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height of 42 m (Figure 11.8). The tsunami penetrated
5 km inland over low-lying areas. The largest wave
struck the town of Merak. Here, the 15 m tsunami rose
to 40 m because of the funnel-shaped nature of the
bay. The town of Anjer Lor was swamped by an 11 m
high wave, the town of Tjaringin by one 23 m in height,
and the towns of Kelimbang and Telok Betong were
each struck by a wave 22-24 m high. In the latter town,
the Dutch warship Berouw was carried 2 km inland
and left stranded 10 m above sea level. The highest
run-up reached 42 m above sea level at Merak in the
north-east corner of the Strait. Coral blocks weighing
up to 600 tonnes were moved onshore. Within the
Strait, eleven waves rolled in over the next fifteen
hours, while at Batavia (now Jakarta) fourteen consis-
tently spaced waves arrived over a period of thirty-six
hours. Between 5000 and 6000 boats were sunk in the
Strait. In total, 36 417 people died in major towns
and three hundred villages were destroyed because of
the tsunami.
Within four hours of the final eruption, a 4 m high
tsunami arrived at Northwest Cape, Western Australia,
2100 km away. The wave swept through gaps in the
Ningaloo Reef and penetrated 1 km inland over sand
dunes. Nine hours after the blast, three hundred river-
boats were swamped and sunk at Kolkata - formerly
Calcutta - on the Ganges River, 3800 km away. The
wave was measured around the Indian Ocean at Aden
on the tip of the Arabian Peninsula, Sri Lanka, Mahe in
the Seychelles Islands, and on the island of Mauritius.
The furthest this tsunami wave was observed was
8300 km away at Port Elizabeth, South Africa. Tsunami
waves were measured over the next thirty-seven hours
on tide gauges in the English Channel, the Pacific
Ocean, and in Lake Taupo in the center of the North
Island of New Zealand - where a 0.5 m oscillation in
lake level was observed. Around the Pacific Ocean, tide
gauges in Australia, Japan, San Francisco, and Kodiak
Island measured changes of 0.1 m up to twenty
hours after the eruption. Honolulu recorded higher
oscillations of 0.24
England when the main tsunami had effectively dissi-
pated its energy in the Indian Ocean. The generation
of tsunami in Sunda Strait and the Indian Ocean has
been attributed to four causes: lateral blast, collapse of
the caldera that formed on the north side of Krakatau
Island, pyroclastic flows and a submarine explosion.
Lateral blasting may have occurred to a small degree
on Krakatau during the fourth explosion; however, its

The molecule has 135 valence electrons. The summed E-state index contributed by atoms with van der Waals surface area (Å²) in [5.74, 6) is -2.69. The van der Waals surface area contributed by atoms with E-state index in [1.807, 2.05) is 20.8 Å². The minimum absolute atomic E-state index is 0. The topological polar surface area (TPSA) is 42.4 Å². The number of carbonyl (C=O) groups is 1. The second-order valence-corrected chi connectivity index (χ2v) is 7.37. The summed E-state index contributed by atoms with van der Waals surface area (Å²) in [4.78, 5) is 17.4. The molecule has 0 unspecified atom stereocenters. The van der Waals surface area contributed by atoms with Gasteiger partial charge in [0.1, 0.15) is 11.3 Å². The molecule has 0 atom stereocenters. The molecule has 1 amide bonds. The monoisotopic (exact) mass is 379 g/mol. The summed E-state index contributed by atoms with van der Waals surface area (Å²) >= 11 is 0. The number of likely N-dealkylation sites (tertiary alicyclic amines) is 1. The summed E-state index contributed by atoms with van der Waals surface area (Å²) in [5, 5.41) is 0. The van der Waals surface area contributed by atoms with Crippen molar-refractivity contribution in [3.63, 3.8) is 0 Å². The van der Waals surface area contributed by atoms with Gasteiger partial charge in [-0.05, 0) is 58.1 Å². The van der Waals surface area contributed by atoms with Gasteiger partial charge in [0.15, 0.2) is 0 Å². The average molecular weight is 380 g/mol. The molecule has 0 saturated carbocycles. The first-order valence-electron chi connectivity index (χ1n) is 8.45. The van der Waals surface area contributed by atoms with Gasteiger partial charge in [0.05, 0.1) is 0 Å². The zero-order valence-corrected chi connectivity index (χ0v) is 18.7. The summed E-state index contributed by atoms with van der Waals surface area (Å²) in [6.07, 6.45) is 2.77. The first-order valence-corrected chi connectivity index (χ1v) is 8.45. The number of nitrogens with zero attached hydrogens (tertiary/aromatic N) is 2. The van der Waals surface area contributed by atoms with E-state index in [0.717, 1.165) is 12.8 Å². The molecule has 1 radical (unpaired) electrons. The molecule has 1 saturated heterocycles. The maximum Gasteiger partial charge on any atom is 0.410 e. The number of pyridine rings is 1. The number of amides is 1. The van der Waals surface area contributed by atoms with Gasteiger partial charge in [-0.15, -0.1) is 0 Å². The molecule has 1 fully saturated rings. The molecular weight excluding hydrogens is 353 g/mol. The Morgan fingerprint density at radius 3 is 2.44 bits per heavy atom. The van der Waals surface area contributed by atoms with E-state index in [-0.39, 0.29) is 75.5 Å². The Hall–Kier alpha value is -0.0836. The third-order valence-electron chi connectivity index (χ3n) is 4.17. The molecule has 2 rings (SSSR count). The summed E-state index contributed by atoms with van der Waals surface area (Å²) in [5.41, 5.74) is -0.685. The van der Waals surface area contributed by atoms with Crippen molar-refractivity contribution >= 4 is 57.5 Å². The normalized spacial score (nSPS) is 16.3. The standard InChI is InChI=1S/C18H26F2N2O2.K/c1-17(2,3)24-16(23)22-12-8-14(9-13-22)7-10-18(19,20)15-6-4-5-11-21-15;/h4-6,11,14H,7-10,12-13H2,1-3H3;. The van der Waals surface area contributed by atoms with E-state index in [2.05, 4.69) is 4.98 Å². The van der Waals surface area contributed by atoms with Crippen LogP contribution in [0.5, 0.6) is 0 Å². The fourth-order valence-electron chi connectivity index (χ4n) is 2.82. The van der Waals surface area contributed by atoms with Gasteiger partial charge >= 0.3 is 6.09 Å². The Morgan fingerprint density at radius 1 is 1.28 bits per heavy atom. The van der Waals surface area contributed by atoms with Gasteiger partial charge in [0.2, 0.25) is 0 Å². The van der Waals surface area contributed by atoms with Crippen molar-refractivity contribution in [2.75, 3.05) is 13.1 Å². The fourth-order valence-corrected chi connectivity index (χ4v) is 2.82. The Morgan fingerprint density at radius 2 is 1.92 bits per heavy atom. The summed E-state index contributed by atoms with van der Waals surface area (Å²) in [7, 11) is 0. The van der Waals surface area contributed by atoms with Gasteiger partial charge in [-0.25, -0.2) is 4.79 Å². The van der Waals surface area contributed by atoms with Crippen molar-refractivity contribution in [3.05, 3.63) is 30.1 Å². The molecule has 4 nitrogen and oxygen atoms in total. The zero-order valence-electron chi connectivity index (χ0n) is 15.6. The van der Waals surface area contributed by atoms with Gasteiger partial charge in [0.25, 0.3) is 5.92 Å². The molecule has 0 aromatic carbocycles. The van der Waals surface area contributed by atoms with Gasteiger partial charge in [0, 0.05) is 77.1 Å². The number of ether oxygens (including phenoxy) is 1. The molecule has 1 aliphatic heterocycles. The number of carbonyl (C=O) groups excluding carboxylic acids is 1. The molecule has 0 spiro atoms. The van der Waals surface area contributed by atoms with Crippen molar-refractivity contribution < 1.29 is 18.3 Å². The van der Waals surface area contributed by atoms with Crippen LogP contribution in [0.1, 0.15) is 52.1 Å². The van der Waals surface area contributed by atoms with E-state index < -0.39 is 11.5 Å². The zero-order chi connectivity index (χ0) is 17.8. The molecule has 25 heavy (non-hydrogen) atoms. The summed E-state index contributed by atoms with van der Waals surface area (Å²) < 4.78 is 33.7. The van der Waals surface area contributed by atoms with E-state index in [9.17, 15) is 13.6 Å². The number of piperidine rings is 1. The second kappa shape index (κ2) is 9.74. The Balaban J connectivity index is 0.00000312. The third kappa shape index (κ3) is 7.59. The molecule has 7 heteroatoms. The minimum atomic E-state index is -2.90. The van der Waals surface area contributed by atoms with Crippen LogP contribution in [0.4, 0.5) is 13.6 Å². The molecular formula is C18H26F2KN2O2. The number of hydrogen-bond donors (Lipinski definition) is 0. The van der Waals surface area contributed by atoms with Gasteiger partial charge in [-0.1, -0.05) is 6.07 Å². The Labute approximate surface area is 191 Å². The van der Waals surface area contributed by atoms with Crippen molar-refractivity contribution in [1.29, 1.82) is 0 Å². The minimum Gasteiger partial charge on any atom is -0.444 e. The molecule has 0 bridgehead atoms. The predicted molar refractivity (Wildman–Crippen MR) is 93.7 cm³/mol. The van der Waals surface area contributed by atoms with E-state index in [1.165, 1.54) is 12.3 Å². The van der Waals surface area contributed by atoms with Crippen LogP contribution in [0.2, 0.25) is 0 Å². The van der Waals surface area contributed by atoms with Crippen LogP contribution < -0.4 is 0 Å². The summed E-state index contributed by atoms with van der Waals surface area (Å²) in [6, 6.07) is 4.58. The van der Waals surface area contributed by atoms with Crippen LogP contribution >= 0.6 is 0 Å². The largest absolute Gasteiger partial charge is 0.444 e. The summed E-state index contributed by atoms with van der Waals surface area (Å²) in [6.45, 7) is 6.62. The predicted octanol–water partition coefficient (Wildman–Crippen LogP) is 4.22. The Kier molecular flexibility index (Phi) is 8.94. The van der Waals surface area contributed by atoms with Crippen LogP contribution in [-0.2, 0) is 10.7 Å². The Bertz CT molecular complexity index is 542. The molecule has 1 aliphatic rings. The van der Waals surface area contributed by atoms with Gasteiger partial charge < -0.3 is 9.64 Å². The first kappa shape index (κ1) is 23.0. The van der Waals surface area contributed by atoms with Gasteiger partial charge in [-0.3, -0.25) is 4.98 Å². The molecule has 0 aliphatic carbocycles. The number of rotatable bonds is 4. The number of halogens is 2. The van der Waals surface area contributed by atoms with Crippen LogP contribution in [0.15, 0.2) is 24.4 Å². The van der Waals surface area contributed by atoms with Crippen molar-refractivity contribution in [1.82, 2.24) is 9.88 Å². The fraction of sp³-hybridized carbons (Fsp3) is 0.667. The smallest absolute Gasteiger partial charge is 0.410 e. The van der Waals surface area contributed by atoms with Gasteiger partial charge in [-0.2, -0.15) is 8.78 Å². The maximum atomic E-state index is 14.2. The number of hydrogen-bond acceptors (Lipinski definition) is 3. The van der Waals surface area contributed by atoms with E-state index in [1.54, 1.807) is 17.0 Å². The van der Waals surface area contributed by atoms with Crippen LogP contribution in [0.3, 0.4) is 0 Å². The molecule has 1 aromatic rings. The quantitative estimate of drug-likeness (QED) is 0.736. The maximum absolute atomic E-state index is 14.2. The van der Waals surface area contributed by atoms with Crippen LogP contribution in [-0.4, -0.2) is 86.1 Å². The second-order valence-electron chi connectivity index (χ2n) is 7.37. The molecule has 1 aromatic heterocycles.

effect on tsunami generation is not known. During the
final explosion, Krakatau collapsed in on itself forming
a caldera about 270 m deep and with a volume of
11.5 km 3 . However, modelling indicates that this
mechanism underestimates tsunami wave heights by a
factor of three within Sunda Strait. Krakatau generated
massive pyroclastic flows. These flows probably gener-
ated the tsunami that preceded the final explosion.
At the time of the final eruption, ash was ejected into
the atmosphere towards the north-east. Theoretically,
a pyroclastic flow in this direction could have gener-
ated tsunami up to 10 m in height throughout the
strait; however, the mechanism does not account for
tsunami run-ups of more than 15 m in height in the
northern part of Sunda Strait. The pyroclastic flow now
appears to have sunk to the bottom of the ocean and
traveled 10-15 km along the seabed before depositing
two large islands of ash. The 40 m high run-up
measured near Merak to the north-east supports this
hypothesis. The tsunami's wave height corresponds
with the depth of water around Krakatau in this
direction. Water was simply expelled from the seabed
by the pyroclastic flows. As well, the fourth explosion
of Krakatau, at 9:58 am, more than likely produced a
submarine explosion as ocean water came in contact
with the magma chamber. A submarine explosion
could have generated tsunami 15 m high throughout
the Strait. If the explosion had a lateral component
northward, as indicated by the final configuration of
Krakatau Island, then this blast, in conjunction with
the pyroclastic flow, would account for the increase in
tsunami wave heights towards the northern entrance of
Sunda Strait.
m with a periodicity of thirty
The tsunami in the Pacific have been attributed to
the atmospheric pressure wave, because many islands
effectively obscure the passage of any tsunami from the
Sunda Strait eastward. The atmospheric pressure wave
also accounts for seiching that occurred in Lake Taupo,
which is not connected to the ocean. Finally, it explains
the long waves observed along the coasts of France and
Mt P elée (8 May 1902)
(Bolt et al., 1975; Whittow, 1980; Blong, 1984;
Scarth, 2002)
The year 1902 was not a good year for the residents
of the West Indies or the surrounding Caribbean
(Figure 11.9). The Pacific coast of Guatemala was
struck by a strong earthquake on 18 January and again
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